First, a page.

Serfdom, in the sense of a person bound by law to a piece of land, and permanently subject to its owner for dues and services, had largely disappeared from France by 1789; about a million serfs remained, chiefly on monastic properties. When Louis XVI freed the serfs on the royal domain (1779), the Parlement of Franche-Comté (in eastern France) delayed nine months before registering his edict. The Abbey of Luxeuil and the Priory of Fontaine, owning together eleven thousand serfs, and the Abbey of St.-Claude in the present department of the Jura, with twenty thousand serfs, refused to follow the King’s example, despite appeals in which several ecclesiastics joined with Voltaire.5 Gradually these serfs bought their freedom, or gained it by flight; and Louis XVI, in 1779, abolished the owner’s right to pursue fugitive serfs outside his own domain.
Though ninety-five per cent of the peasants were free in 1789, the great majority of these were still subject to one or more feudal dues, varying in degree from region to region. They included a yearly rental (doubled in the eighteenth century), a fee for the right to bequeath goods, and payment for use of the lord’s grist mills, bake ovens, wine presses, and fishponds—on all of which he maintained a monopoly. He reserved the right to hunt his game even into the peasant’s crops. He enclosed more and more of the common ground on which the peasant had formerly grazed his cattle and cut wood. The corvée, in most of France, had been commuted for a money payment, but in Auvergne, Champagne, Artois, and Lorraine the peasant was still required to give the local seigneur three or more days of unpaid labor every year for the maintenance of roads, bridges, and waterways.6 In sum and on the average the surviving feudal dues took ten per cent of the peasant’s produce or income. The ecclesiastical tithe took another eight to ten per cent. Add the taxes paid to the state, the market and sales taxes, and the fees paid to the parish priest for baptism, marriage, and burial, and the peasant was left about half the fruit of his toil.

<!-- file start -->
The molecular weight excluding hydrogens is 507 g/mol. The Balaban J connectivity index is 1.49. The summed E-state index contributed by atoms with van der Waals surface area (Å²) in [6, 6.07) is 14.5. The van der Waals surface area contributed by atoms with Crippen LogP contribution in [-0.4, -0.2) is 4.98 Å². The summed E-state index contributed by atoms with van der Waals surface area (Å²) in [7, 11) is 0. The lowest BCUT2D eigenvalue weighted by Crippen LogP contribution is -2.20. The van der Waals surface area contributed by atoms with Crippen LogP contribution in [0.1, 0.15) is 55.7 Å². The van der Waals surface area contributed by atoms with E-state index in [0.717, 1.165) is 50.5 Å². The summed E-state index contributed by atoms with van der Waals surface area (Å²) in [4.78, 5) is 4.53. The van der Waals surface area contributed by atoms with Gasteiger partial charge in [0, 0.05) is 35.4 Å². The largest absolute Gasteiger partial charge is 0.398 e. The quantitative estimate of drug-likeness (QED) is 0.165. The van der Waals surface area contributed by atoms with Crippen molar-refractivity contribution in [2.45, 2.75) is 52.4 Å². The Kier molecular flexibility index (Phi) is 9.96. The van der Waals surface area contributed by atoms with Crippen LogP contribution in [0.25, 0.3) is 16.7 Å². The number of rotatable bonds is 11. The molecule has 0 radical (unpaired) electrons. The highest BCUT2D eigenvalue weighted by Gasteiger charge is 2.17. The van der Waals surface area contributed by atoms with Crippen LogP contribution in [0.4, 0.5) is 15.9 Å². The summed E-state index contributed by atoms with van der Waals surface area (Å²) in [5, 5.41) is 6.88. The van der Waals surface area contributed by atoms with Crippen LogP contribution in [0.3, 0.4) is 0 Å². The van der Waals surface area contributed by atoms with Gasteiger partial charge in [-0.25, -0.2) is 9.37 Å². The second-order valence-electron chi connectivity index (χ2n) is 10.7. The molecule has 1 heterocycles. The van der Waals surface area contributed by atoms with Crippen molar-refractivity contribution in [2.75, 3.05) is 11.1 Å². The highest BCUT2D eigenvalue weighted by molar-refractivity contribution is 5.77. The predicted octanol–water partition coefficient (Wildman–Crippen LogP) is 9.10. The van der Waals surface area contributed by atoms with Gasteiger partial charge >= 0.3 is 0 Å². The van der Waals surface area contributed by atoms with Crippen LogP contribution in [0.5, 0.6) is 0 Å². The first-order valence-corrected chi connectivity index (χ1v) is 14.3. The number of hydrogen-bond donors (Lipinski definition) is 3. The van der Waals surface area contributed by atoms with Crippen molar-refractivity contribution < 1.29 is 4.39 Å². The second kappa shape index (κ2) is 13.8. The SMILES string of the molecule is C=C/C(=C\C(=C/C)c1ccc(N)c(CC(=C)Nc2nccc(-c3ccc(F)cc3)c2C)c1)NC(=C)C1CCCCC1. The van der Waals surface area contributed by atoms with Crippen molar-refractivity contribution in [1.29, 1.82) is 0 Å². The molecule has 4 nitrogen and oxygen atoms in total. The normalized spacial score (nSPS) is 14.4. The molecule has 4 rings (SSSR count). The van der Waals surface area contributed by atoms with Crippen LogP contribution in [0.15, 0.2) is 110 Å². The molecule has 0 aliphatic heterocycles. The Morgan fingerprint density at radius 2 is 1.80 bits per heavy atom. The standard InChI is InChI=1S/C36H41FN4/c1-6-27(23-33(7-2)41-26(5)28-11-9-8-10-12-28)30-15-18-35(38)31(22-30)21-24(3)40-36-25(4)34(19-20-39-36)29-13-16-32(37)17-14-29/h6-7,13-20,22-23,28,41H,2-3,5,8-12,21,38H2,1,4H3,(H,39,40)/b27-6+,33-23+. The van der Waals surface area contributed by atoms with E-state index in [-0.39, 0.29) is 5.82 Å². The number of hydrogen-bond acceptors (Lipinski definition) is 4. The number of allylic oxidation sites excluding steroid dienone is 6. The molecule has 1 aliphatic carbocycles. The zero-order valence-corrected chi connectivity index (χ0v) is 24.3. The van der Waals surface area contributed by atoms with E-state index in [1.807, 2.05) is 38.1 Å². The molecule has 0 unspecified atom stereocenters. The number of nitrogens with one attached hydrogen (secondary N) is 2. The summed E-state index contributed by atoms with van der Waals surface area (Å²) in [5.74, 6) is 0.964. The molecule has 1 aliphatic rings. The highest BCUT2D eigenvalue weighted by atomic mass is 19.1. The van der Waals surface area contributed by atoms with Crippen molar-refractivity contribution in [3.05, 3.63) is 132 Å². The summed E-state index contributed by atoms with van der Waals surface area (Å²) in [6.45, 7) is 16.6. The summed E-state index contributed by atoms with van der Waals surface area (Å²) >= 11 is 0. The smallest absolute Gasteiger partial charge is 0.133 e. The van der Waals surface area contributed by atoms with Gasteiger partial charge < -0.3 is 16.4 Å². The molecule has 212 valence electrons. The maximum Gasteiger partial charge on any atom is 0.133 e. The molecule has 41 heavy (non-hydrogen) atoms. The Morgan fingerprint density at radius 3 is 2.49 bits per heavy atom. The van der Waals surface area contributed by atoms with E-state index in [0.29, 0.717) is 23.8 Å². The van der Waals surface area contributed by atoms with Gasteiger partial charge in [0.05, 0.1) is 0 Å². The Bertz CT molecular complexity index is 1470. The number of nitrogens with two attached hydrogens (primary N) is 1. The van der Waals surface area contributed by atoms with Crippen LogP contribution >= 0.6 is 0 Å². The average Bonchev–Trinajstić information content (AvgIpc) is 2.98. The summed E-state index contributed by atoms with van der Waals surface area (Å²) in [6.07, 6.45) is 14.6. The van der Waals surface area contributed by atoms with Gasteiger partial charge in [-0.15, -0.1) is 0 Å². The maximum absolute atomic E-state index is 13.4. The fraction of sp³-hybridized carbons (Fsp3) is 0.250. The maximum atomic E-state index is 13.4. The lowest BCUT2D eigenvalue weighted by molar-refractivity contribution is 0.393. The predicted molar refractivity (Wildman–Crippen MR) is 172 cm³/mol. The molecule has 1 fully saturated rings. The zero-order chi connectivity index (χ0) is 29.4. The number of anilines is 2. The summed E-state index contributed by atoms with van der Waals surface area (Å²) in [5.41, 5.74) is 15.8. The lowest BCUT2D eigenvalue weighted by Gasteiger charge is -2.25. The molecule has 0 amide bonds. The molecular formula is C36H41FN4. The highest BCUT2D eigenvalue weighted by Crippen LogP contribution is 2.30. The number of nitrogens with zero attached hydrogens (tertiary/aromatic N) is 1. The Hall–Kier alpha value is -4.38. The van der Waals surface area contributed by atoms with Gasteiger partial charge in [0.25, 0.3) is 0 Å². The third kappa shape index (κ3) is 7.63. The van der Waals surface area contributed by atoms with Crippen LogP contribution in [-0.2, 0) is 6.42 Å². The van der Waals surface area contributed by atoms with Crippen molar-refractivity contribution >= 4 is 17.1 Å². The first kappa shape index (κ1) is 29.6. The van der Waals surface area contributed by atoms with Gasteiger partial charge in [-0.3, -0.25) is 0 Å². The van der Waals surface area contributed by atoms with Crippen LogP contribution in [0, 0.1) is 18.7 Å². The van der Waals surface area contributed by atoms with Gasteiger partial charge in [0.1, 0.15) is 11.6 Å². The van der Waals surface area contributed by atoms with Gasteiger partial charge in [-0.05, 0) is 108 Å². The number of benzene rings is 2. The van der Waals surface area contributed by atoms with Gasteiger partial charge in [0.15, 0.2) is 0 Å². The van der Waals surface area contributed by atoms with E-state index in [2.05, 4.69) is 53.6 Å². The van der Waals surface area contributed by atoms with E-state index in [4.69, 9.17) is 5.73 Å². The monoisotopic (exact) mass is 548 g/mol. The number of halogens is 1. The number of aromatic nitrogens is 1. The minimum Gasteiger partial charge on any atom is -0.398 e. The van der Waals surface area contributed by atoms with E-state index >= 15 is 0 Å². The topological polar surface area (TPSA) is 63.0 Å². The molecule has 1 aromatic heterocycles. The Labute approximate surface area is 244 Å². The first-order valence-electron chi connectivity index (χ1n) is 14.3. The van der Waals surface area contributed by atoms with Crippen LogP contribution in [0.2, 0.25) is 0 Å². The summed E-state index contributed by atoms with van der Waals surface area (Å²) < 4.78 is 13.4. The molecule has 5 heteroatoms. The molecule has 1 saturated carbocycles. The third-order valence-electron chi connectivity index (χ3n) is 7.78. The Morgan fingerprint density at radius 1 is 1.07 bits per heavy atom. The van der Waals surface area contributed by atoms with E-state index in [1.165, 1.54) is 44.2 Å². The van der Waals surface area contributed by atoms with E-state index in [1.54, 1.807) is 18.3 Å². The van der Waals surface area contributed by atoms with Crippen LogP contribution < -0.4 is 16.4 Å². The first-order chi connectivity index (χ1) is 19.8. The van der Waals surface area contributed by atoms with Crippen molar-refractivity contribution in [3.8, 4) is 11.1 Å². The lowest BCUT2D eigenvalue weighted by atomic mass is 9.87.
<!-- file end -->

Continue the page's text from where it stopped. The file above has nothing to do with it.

As the money payments received by the lords were reduced in value by depreciation of the currency, the seigneurs sought to protect their income by increasing the dues, by reviving dues long fallen into disuse, and by enclosing more of the common lands. The collection of dues was usually farmed out to professional agents, who were often heartless in their work. When the peasant questioned the right to certain requisitions he was told that they were listed on the rolls or registers of the manors. If he challenged the authenticity of these rolls the matter was submitted to the manorial court or the provincial parlement, whose judges were controlled by the seigneurs.7 When Boncerf, secretly encouraged by Turgot, published (1776) a brochure, The Disadvantages of the Feudal Rights, recommending the reduction of such rights, he was censured by the Parlement of Paris. Voltaire, aged eighty-two, rose again to battle. “To propose the abolition of feudal rights,” he wrote, “is tantamount to attacking the holdings of the gentlemen of the Parlement themselves, most of whom possess fiefs.... It is a case of the Church, the nobility, and the members of the Parlement … united against the common enemy—i.e., the people.”8